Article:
All of these problems can be reduced by improving the insulation value and vapour barrier in a house.
One final comment: newer windows are designed to trap solar heat when the sun is low in the sky (and daytime temperatures are usually low) but reflect sunlight so the house does not gain too much heat. This is one of the best ways to overcome the problem of when and how to heat a room.
Hope this helps.
John
« Last Edit: 02/11/2011 18:25:57 by diverjohn »
 

Offline CZARCAR

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Which is the most efficient way to use our heating?
« Reply #4 on: 02/11/2011 19:43:27 »
play the cold= keeP it as cold s u can =PLUS U CAN GET USED TO IT & BACTREIAS CANT
 

Offline CliffordK

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Which is the most efficient way to use our heating?
« Reply #5 on: 14/11/2011 01:32:55 »
One other thing to consider.

You might consider the heating type, and peak power for a total systemic efficiency.

With Natural Gas, you have a pipe that leads to your house.  You use gas when you have the furnace or stove on, and don't when you have it off (except for the pilot if you have one).  In this case, it is likely most efficient to just heat the house when you need it, say at 6-7 AM and 5-10 PM.  There may still be some load/demand problems on the piping system if everyone turns the heater on at the same time, around 6 AM, but that is a distribution network problem.

However, if you use electricity, it may be much different.   

Most of the generation systems aren't very good at dealing with power drain fluctuations.  So, the power companies may find themselves generating at near peak demand 24 hrs per day.  Thus, if everyone turned their electric furnace on at 6:00 AM, the peak demand would be much greater.  This might be worse if you set it to turn at, say, 4:00 PM, to overlap slightly with the work day.

Anyway, in some places, the power company has cheap night-time power that they will actually sell at a discounted rate. 

I should probably setup a solenoid and timer to charge my electric vehicle at night, but there is little incentive to do so until the power company installs "smart meters".

Likewise, from a systemic view, it is likely better to keep the offices and houses heated with electric heat warm at night, and thus avoid power consumption surges in the morning.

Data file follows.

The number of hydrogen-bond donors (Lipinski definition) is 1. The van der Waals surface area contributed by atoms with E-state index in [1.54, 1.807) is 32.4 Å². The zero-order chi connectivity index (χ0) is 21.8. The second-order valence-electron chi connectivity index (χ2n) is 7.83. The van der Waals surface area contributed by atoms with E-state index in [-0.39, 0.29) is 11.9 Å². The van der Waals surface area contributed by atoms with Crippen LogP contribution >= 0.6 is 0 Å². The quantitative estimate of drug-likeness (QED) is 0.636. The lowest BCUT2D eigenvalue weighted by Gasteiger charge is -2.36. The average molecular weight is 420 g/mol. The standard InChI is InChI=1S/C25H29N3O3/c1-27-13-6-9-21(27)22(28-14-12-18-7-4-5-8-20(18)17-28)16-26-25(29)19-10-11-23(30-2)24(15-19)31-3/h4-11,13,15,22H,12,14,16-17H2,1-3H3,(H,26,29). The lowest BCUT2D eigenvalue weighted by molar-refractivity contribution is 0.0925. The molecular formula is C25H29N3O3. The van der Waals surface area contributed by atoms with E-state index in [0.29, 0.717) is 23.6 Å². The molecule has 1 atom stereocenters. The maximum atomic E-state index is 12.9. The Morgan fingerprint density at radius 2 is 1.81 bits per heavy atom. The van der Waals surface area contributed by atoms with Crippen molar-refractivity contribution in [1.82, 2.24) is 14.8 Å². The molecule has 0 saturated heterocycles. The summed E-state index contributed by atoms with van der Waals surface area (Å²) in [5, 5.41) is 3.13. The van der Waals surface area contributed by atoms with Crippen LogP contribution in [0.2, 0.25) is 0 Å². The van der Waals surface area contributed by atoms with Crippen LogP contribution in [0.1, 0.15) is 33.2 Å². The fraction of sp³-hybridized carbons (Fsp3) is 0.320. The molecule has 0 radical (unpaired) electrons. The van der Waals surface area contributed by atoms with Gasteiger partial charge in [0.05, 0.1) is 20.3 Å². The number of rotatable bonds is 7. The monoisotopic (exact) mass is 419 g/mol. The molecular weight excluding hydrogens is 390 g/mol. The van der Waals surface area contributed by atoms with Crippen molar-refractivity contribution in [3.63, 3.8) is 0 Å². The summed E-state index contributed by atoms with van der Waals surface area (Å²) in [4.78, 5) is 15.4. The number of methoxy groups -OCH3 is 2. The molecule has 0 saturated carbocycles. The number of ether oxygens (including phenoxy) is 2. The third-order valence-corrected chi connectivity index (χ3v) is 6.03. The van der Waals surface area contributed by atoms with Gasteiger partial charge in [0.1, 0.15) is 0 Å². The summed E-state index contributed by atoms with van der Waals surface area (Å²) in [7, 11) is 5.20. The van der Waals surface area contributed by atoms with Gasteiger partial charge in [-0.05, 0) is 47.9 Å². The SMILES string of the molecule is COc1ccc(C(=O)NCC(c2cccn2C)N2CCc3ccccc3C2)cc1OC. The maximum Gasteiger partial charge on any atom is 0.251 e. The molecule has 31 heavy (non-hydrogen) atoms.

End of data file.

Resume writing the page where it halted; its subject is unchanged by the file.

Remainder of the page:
Avoiding the surges may use less power overall.
 

Offline CZARCAR

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Which is the most efficient way to use our heating?
« Reply #6 on: 14/11/2011 16:13:21 »
afterthought= incandescent spotlight loses more heat thru convection than CFL spotlight so am I better off shining a CFL spotlight on me for heating me?
 

Offline CliffordK

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Which is the most efficient way to use our heating?
« Reply #7 on: 14/11/2011 18:24:27 »
afterthought= incandescent spotlight loses more heat thru convection than CFL spotlight so am I better off shining a CFL spotlight on me for heating me?
CFL for heating?

I think you want a heat lamp...  which is probably incandescent.  The CFL (or LED) won't put out much heat.
 

Offline CZARCAR

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Which is the most efficient way to use our heating?
« Reply #8 on: 14/11/2011 18:29:01 »
afterthought= incandescent spotlight loses more heat thru convection than CFL spotlight so am I better off shining a CFL spotlight on me for heating me?
CFL for heating?

I think you want a heat lamp...  which is probably incandescent.  The CFL (or LED) won't put out much heat.
ya but the light shining on me wont have as much convective heatloss/wattage?
 

Offline CliffordK

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Which is the most efficient way to use our heating?
« Reply #9 on: 14/11/2011 18:52:01 »
afterthought= incandescent spotlight loses more heat thru convection than CFL spotlight so am I better off shining a CFL spotlight on me for heating me?
CFL for heating?

I think you want a heat lamp...  which is probably incandescent.  The CFL (or LED) won't put out much heat.
ya but the light shining on me wont have as much convective heatloss/wattage?
That would be true with a heat lamp too (although the bulb does get hot).

I think the big difference between different types of light is the spectrum.  So, incandescent makes a broad spectrum of light from visible to IR.  Other light sources make narrow band output, generally just the specific wavelength or wavelengths in the visible light range. 

Perhaps one could make an IR LED for heating.  But, you'd need a lot of them.
 

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Which is the most efficient way to use our heating?
« Reply #9 on: 14/11/2011 18:52:01 »